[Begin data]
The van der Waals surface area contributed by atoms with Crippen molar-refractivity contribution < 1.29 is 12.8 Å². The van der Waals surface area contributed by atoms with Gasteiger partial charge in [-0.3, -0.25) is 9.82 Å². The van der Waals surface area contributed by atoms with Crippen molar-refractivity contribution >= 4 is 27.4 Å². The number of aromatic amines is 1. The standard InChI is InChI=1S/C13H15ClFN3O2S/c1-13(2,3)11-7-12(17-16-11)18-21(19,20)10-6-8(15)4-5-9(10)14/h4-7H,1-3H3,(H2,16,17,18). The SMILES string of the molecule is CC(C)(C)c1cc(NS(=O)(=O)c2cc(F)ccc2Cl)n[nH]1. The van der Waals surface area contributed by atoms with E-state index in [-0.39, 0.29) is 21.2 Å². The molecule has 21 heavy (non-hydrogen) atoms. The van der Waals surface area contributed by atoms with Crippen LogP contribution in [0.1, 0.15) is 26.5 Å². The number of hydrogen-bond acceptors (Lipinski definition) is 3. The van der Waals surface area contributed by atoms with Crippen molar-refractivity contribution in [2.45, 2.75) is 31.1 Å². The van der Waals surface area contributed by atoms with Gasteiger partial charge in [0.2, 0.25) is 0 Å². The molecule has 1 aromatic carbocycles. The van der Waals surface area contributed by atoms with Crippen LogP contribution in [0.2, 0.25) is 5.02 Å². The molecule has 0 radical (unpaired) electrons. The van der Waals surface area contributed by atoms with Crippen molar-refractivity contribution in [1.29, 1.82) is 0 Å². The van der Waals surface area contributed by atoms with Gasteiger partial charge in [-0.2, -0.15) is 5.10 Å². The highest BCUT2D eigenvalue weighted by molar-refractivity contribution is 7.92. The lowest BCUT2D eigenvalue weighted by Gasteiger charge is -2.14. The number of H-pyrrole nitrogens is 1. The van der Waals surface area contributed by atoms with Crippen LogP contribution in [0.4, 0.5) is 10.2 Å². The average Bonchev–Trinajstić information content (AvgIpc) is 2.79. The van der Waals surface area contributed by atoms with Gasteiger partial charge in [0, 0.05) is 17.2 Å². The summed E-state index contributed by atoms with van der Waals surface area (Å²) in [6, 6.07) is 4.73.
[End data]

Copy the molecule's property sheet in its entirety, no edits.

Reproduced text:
The van der Waals surface area contributed by atoms with Crippen molar-refractivity contribution < 1.29 is 12.8 Å². The van der Waals surface area contributed by atoms with Gasteiger partial charge in [-0.3, -0.25) is 9.82 Å². The van der Waals surface area contributed by atoms with Crippen molar-refractivity contribution >= 4 is 27.4 Å². The number of aromatic amines is 1. The standard InChI is InChI=1S/C13H15ClFN3O2S/c1-13(2,3)11-7-12(17-16-11)18-21(19,20)10-6-8(15)4-5-9(10)14/h4-7H,1-3H3,(H2,16,17,18). The SMILES string of the molecule is CC(C)(C)c1cc(NS(=O)(=O)c2cc(F)ccc2Cl)n[nH]1. The van der Waals surface area contributed by atoms with E-state index in [-0.39, 0.29) is 21.2 Å². The molecule has 21 heavy (non-hydrogen) atoms. The van der Waals surface area contributed by atoms with Crippen LogP contribution in [0.1, 0.15) is 26.5 Å². The number of hydrogen-bond acceptors (Lipinski definition) is 3. The van der Waals surface area contributed by atoms with Crippen molar-refractivity contribution in [2.45, 2.75) is 31.1 Å². The van der Waals surface area contributed by atoms with Gasteiger partial charge in [0.2, 0.25) is 0 Å². The molecule has 1 aromatic carbocycles. The van der Waals surface area contributed by atoms with Crippen LogP contribution in [0.2, 0.25) is 5.02 Å². The molecule has 0 radical (unpaired) electrons. The van der Waals surface area contributed by atoms with Crippen molar-refractivity contribution in [1.29, 1.82) is 0 Å². The van der Waals surface area contributed by atoms with Gasteiger partial charge in [-0.2, -0.15) is 5.10 Å². The highest BCUT2D eigenvalue weighted by molar-refractivity contribution is 7.92. The lowest BCUT2D eigenvalue weighted by Gasteiger charge is -2.14. The number of H-pyrrole nitrogens is 1. The van der Waals surface area contributed by atoms with Crippen LogP contribution in [0.4, 0.5) is 10.2 Å². The average Bonchev–Trinajstić information content (AvgIpc) is 2.79. The van der Waals surface area contributed by atoms with Gasteiger partial charge in [0, 0.05) is 17.2 Å². The summed E-state index contributed by atoms with van der Waals surface area (Å²) in [6, 6.07) is 4.73.